Theatre and Dance are the fields where, slowly but surely, Frith decided to spend most of his time when it came to making music. These are frameworks where music is just a (minor) part, and rightly so. The music that gets produced this way, and which is eventually released on CD, is (technically speaking) a by-product, the main goal of the CD being to make this music easily accessible to those who could potentially be a source of commissions, not to be sold in great quantity to the general public. Theatre and e Dance are by definition self-referential domains, with revenues from ticket sales being just a minor part in covering expenses. This is reality. My personal opinion being that, when compared to the best part of the "rock audience", most of the "fine arts" audience is not really that discriminative or competent, with the aforementioned self-referential framework perfectly explaining why the role of the critic is quite unimportant (those who regard the (rock) press which deals with the market domain as featuring for the most part incompetent, whorish writers are invited to read stuff written by those who mostly review "cultural items" funded by politic-infested boards). This is a scenario which gives a sound structural explanation of why a lot of fine musicians fall into routine, going through the motions as soon as they fall into the dark black hole of music mostly supported by funding.

It has to be said that, besides cultivating the world of Dance and Theatre, Fred Frith never stopped collaborating with musicians of different kind, never forgetting the world of improvisation, and those "special projects" such as the recent resurrection of the Art Bears Songbook (he also has a post as Professor at the prestigious Mills College). It's all stuff that, one way or another, is funded. If I'm not mistaken, it's been more than thirty years now that Frith has only played music whose life and health doesn't get its existence from paying customers, which is something noteworthy indeed: "Living in the Heart of the Beast" without having to confront the market, ever, is not at all easy.

It goes without saying that I went on listening to Frith's music (all of it? obviously not), with much to like. Frith kindly made my life easier when he started Fred Records, which releases a lot of his stuff, some of it having been out of print, or quite hard-to-get, for a long time.

Lotsa forces were used to produce Ragged Atlas, though they are quite diverse when it comes to matters of quality. Writing lyrics and music, here Frith is obviously also featured on guitar, bass, and vocals. A member of the "scary rock" line-up called Sleepytime Gorilla Museum, violin player and singer Carla Kihlstedt is also known for her solo work in the realm we could call Academia-related, also for several albums that feature her work, some of which are to be found under Frith's name. On drums and percussion, Matthias Bossi is also a member of Sleepytime Gorilla Museum. A familiar name to many since the days of News From Babel and Skeleton Crew, keyboardist, accordionist, and singer (also harpist with Bjrk), Zeena Parkins has quite a few albums released under her name, also a long list of works for Dance and Theatre. A guy going under the name The Norman Conquest is featured on "sound manipulation". With the only exception of Bossi, all members are also featured in the resurrection of the Art Bears Songbook.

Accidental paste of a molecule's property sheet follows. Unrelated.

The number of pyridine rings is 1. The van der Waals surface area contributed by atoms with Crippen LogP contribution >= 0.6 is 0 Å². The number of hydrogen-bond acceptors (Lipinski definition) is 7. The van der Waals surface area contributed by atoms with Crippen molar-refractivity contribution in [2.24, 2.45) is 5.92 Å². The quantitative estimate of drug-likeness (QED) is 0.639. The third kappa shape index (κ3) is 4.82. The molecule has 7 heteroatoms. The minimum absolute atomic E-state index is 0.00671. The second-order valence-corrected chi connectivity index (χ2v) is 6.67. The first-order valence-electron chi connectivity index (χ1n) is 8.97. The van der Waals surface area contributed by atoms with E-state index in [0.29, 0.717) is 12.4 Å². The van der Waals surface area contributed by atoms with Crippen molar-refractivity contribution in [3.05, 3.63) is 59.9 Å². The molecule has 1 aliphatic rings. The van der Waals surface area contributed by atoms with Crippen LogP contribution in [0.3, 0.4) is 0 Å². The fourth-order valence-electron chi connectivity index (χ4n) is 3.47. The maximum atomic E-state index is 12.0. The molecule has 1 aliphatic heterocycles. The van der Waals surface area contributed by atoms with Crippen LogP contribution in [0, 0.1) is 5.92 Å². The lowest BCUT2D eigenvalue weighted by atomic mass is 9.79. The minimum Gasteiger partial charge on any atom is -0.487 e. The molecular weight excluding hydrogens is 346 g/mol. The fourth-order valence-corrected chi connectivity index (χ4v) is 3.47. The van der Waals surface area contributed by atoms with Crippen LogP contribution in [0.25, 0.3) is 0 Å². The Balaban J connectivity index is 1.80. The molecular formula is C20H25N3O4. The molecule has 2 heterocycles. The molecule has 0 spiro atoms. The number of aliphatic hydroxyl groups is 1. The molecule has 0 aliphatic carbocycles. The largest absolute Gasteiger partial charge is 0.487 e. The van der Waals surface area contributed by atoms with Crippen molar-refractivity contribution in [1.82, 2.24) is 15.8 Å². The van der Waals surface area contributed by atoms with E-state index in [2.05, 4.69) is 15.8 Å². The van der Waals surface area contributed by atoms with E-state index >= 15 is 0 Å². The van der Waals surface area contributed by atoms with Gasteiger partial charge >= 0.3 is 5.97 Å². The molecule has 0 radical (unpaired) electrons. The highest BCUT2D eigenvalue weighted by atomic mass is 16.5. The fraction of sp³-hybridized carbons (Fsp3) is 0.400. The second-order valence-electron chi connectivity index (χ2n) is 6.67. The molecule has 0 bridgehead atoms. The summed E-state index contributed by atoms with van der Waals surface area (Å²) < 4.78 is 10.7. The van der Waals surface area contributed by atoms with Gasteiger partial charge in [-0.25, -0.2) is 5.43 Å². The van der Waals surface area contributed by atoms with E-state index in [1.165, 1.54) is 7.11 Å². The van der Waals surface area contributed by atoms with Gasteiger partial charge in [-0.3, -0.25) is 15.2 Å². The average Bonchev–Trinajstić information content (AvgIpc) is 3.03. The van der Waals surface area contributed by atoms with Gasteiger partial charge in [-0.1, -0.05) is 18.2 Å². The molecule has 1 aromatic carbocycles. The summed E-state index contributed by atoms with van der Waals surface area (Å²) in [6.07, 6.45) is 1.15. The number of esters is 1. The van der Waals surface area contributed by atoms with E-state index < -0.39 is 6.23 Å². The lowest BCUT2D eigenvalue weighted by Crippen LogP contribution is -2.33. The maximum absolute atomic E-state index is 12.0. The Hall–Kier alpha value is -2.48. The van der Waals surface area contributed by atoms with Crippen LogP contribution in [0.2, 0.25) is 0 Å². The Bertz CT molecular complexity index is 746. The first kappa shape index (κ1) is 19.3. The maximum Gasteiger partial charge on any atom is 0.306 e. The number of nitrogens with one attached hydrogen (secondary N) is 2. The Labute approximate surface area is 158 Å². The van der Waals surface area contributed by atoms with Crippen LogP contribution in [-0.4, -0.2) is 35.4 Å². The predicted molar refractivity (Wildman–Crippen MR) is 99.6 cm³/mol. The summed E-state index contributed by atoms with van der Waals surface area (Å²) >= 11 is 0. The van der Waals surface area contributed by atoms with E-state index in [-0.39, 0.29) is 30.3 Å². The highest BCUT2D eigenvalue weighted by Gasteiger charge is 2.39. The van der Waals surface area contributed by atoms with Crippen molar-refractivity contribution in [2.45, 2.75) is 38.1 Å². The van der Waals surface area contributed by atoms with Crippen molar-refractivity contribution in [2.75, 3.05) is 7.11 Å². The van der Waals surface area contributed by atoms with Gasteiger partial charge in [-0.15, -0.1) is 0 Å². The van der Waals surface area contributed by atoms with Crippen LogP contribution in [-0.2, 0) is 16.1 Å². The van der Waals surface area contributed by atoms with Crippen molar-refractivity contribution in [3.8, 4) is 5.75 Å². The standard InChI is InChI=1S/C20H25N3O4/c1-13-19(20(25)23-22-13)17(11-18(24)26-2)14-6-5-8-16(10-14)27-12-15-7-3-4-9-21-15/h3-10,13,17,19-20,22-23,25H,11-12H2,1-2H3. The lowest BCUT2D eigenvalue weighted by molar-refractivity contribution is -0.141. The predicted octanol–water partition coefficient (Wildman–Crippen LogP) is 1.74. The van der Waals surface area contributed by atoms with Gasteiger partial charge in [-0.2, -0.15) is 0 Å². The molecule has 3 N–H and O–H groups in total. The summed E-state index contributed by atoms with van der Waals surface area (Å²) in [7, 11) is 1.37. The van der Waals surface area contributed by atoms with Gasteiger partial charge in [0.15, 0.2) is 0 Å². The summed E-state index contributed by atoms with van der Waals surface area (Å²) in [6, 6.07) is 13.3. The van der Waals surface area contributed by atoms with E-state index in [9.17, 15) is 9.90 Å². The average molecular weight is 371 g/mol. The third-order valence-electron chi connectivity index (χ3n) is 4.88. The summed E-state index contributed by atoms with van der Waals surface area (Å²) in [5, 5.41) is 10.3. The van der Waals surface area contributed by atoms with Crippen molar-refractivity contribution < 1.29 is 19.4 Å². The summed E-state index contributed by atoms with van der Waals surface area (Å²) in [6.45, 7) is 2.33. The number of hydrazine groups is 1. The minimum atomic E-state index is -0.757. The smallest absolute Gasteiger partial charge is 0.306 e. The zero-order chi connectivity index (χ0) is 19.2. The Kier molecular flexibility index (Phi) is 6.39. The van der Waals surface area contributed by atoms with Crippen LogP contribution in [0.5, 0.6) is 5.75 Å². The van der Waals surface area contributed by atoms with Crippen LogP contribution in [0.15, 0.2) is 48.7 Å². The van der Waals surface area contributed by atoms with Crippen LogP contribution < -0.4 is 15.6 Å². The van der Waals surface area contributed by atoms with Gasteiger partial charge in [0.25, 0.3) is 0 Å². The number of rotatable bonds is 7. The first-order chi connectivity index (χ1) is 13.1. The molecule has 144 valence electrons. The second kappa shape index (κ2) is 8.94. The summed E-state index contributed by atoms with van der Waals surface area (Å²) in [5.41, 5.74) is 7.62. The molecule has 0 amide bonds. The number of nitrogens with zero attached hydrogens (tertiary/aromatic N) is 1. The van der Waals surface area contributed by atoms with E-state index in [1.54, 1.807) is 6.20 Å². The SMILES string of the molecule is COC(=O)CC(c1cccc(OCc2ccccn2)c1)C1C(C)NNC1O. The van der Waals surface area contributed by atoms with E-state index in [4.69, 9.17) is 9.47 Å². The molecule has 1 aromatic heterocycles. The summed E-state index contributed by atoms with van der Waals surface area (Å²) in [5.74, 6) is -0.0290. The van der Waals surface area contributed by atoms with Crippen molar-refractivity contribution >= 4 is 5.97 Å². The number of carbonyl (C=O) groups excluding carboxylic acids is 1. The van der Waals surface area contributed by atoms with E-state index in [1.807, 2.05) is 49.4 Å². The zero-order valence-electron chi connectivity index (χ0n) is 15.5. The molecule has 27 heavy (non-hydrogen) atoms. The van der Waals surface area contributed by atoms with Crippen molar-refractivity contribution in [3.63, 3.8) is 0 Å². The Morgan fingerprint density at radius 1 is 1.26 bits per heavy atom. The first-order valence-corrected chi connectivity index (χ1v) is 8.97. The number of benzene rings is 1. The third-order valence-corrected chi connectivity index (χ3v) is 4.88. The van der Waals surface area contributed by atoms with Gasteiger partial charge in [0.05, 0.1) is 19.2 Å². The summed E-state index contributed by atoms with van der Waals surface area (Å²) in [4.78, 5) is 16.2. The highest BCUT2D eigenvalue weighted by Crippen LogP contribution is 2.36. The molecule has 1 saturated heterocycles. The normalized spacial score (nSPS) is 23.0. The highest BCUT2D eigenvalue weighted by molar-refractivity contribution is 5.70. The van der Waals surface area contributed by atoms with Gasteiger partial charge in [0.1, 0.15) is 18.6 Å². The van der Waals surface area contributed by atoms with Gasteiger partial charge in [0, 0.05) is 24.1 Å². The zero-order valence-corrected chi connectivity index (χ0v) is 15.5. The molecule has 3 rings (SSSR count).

As soon as I placed the CD inside my CD player, I heard something so horrible, at such an impossibly high volume, that for a moment I thought I heard my hi-fi system pronouncing Greil Marcus's immortal words about Bob Dylan's Self Portrait: "What is this shit"? In truth, Snake Eating Its Tail is not for the weak of heart: a kind of "Kirghiz War Dance" with booms, howls, gunfire, ready to be featured in the soundtrack of a 3D war movie. I though about (in this particular order): Gentle Giant, Area, "nuevo metal"-era King Crimson, and Sleepytime Gorilla Museum. "What is this shit", indeed? To answer this question as best as I could, I listened to this CD for a whole week.

The album was recorded on 24 tracks analog. The guy with that funny name mentioned above dealt with "digital transfers, track rationalization, and additional recording". Mixed in Esslingen, the album was mastered in Oakland by a familiar name: Myles Boisen. The volume is deafening. In order to give readers a precise idea, I listened to the Robert Fripp track Breathless, off Exposure (this being the first CD edition from about twenty years ago): having the volume knob in the same position as before made the music sound almost as the amplifier had been turned off. There's a price to be paid, obviously: the sound of Ragged Atlas is heard in two-dimension, too static, plastic-y, the instruments sounding banal, not at all captivating (though I have to add that many instruments here already sound banal). It's nothing new, when compared to any "modern-sounding" recent CD, but here it speaks of the intention to take care of the superficial listener, at the expense of those who listen with the proper degree of attention.